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Press Release 07-18-2012

EEOC Holds Unprecedented Public Meeting to Hear Views on Strategic Enforcement Plan

Five Roundtable Discussions With 32 People From Many Different Viewpoints Presented

WASHINGTON—The U.S. Equal Employment Opportunity Commission today held an unprecedented public meeting at which academics, representatives of the civil rights, business and federal sector communities, as well as former EEOC leaders and current employees presented their views about the agency's proposed Strategic Enforcement Plan (SEP).

"We welcome the views of interested members of the public as we consider how to better leverage the EEOC's resources to improve enforcement, outreach and customer service," said EEOC Chair Jacqueline Berrien. "An open strategic planning process ensures that the Commission is prepared for 21st century challenges and also honors the spirit of open government."

The Strategic Enforcement Plan grew out of the agency's Strategic Plan (Plan) adopted at a Commission meeting on February 22, 2012, governing fiscal years 2012-2016.  That Plan set forth three underlying values that will guide the work of the EEOC: commitment to justice, accountability, and integrity; and three strategic objectives: strategic law enforcement, education and outreach, and efficiently serving the public. One requirement of the Strategic Plan was to develop the SEP  and have it in place by the start of fiscal year 2013—October 1, 2012. 

While all cabinet level departments and agencies are required to develop Strategic Plans with enforcement components, it is highly unusual that plans are developed with so much input from the public.  The EEOC sought views about what its national priorities should be for the next three years to have the greatest impact in combating discrimination in the workplace; and also recommendations for improving enforcement, outreach, and customer service.  Over 80 organizations and individuals responded to the request for input, with their responses totaling more than 450 pages.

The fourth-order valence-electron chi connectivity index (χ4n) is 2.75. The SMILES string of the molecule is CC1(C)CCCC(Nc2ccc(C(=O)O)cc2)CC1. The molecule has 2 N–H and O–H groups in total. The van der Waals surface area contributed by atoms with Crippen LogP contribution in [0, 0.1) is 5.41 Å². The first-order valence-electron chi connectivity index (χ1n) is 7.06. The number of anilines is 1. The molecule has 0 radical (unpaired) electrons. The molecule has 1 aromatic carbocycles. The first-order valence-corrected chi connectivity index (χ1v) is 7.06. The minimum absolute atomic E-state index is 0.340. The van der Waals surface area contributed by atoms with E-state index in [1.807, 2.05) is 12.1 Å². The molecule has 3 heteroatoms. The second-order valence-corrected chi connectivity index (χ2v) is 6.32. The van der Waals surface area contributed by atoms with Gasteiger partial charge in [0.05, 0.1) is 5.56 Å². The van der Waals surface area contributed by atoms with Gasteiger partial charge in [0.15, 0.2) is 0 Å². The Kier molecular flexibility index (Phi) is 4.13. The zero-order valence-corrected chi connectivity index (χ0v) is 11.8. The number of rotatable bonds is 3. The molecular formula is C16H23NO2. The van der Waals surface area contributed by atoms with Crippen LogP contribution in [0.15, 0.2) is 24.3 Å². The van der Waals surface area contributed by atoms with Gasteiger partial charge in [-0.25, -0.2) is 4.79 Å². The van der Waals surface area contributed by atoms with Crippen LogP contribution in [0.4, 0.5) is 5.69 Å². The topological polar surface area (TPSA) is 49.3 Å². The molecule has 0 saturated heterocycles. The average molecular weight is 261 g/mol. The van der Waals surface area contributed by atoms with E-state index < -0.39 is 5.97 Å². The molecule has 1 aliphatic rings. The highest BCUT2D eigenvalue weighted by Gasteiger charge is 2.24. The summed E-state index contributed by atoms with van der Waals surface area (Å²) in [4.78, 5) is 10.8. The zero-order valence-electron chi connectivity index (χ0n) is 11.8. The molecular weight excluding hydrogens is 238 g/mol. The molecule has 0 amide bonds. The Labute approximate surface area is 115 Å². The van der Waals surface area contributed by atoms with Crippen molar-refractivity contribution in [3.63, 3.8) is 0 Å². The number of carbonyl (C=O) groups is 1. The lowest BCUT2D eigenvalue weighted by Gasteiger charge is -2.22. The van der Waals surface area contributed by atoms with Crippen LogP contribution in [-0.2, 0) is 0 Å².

At the meeting, participants noted the importance of the EEOC continuing to use systemic investigations and litigation to target specific issues and practices where government enforcement will have the greatest impact.  Several advocacy groups urged the Commission to focus its enforcement efforts on hiring discrimination and retaliation which affect so many workers, as well as focusing on pay, pregnancy, and caregiver discrimination, and developing issues under the Americans with Disabilities Act Amendments Act. Both employee and employer representatives highlighted the need for consistent practices and procedures across field offices.  Participants from many different backgrounds requested the Commission devote more resources to enhance efficient charge processing, and urged new outreach and education initiatives, including greater use of social media.

Participants in the roundtable focusing on the EEOC's federal sector program included representatives from other agencies, unions representing federal employees, and federal employee affinity groups.  They noted, among other issues, the need to clarify the role of agency counsel in the investigative stage of proceedings, the need for increased oversight of federal agency enforcement, the need for training for managers on supervision as well as EEO, and for employees on navigating the complaints process.

The Commission will consider all of the input—both written and from the meeting—in crafting its SEP.  That document will be posted on the Commission's website when finalized.  Additionally, the comments that were submitted will be available for onsite review in the EEOC's library.

The EEOC will hold open the July 18, 2012, Commission meeting record for 15 days, and invites audience members, as well as other members of the public, to submit written comments on any issues or matters discussed at the meeting. Public comments may be mailed to Commission Meeting, EEOC Executive Officer, 131 M Street, N.W., Washington, D.C. 20507, or e-mailed to

The EEOC enforces federal laws prohibiting employment discrimination.   Further information about the EEOC is available on its web site at